Back to results list
Show full item record
Please use this identifier to cite or link to this item:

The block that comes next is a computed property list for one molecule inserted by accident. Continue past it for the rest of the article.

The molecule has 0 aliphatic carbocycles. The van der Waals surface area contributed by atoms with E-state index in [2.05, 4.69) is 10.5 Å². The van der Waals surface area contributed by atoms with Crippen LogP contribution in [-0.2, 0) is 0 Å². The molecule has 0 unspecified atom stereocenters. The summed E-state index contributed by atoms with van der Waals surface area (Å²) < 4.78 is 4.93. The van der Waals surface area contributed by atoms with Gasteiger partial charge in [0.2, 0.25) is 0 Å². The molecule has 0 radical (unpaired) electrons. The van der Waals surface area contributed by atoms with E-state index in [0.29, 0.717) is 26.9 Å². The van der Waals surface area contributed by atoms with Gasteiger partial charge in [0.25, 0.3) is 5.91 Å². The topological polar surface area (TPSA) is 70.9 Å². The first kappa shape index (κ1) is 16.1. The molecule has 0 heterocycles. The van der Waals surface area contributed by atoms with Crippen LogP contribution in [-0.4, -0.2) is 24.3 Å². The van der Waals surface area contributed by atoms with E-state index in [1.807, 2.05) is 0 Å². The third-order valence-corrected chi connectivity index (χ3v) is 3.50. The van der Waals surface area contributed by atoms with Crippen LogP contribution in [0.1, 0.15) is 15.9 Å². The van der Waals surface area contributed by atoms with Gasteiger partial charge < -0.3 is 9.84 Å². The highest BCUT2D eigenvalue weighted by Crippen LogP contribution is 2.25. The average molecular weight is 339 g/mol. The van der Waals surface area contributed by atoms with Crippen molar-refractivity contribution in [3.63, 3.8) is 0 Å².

|Title:||Nutritional characteristics of breast milk in Hong Kong lactating women||Authors:||Wong, Wing-si Vincy||Degree:||M.Phil.||Issue Date:||2018||Abstract:||Background It is well recognized that breast milk provides infants with the best source of nutrients for healthy growth and development. The World Health Organization (WHO) recommends that infants should be exclusively breastfed for the first 6 months of their lives, and from then on be given appropriate complementary foods along with breastfeeding until the age of 2 or beyond. Hong Kong people have a local dietary habit with high seafood consumption. In recent decades, rapid economic development has led to changes in the lifestyle and dietary habits from traditional Chinese towards a more western one. There is a fundamental gap in the research findings on how the dietary patterns of Hong Kong lactating women affect the fatty acid profile and mineral content of breast milk in the past two decades. The aims of this study were (i) to characterize the latest eating patterns of local mothers, (ii) to investigate the nutritional composition of the human milk of local mothers, including trace elements and fatty acid profile and (iii) to examine how the nutritional composition of human milk correlates with local dietary characteristics, particularly the high consumption of seafood. Method Breast milk samples from ninety-five healthy lactating women aged 19-40 were collected between May 2014 and August 2015. Among the subjects, 73 of them did not have any supplementation of fatty acids. Maternal dietary intakes of macronutrients and micronutrients were assessed using 3-day diet records. The records were analyzed by the nutritional analysis software The Food Processor Nutrition Analysis and Fitness software to examine the diet quality of lactating mothers. Maternal dietary patterns of the lactating mothers, especially that of fish consumption, were assessed using Food Frequency Questionnaire (FFQ). In the breast milk samples, the fatty acid profile was analyzed by Gas Chromatography- Flame Ionization Detector (GC-FID) while the mineral content was analyzed by Inductively Coupled Plasma - Mass Spectrometry/ Optical Emission Spectrometry (ICP-MS/OES). All statistical analyses were performed using the SPSS version 23 software. Nonparametric Spearman's rank correlation tests were used to examine the correlations between maternal nutrient intake and the fatty acid profile and mineral content in breast milk. Multiple linear regression was used to determine the correlations after adjusting for different potential confounding factors. p<0.05 (two-tailed) was considered statistically significant for all analyses. Results and Discussion Our study showed that nearly one-third of the subjects were overweight or obese. Maternal mean protein intake was higher than the Chinese recommended nutrient intake (RNI) for lactating women by 40% while the mean maternal energy intake from fat was also higher than the upper limit of the Chinese AMDR by 23%. As calculated from the 3-day dietary records, the mean intake of vegetables, fruits and dairy products of the lactating mothers were all below the recommendation levels. The findings revealed that the diet quality of the lactating mothers has much room for improvement. The mean maternal energy intake from essential fatty acids, LA and ALA, by lactating mothers were within the AMDR recommended by the Chinese Dietary Reference Intakes (DRIs) 2013.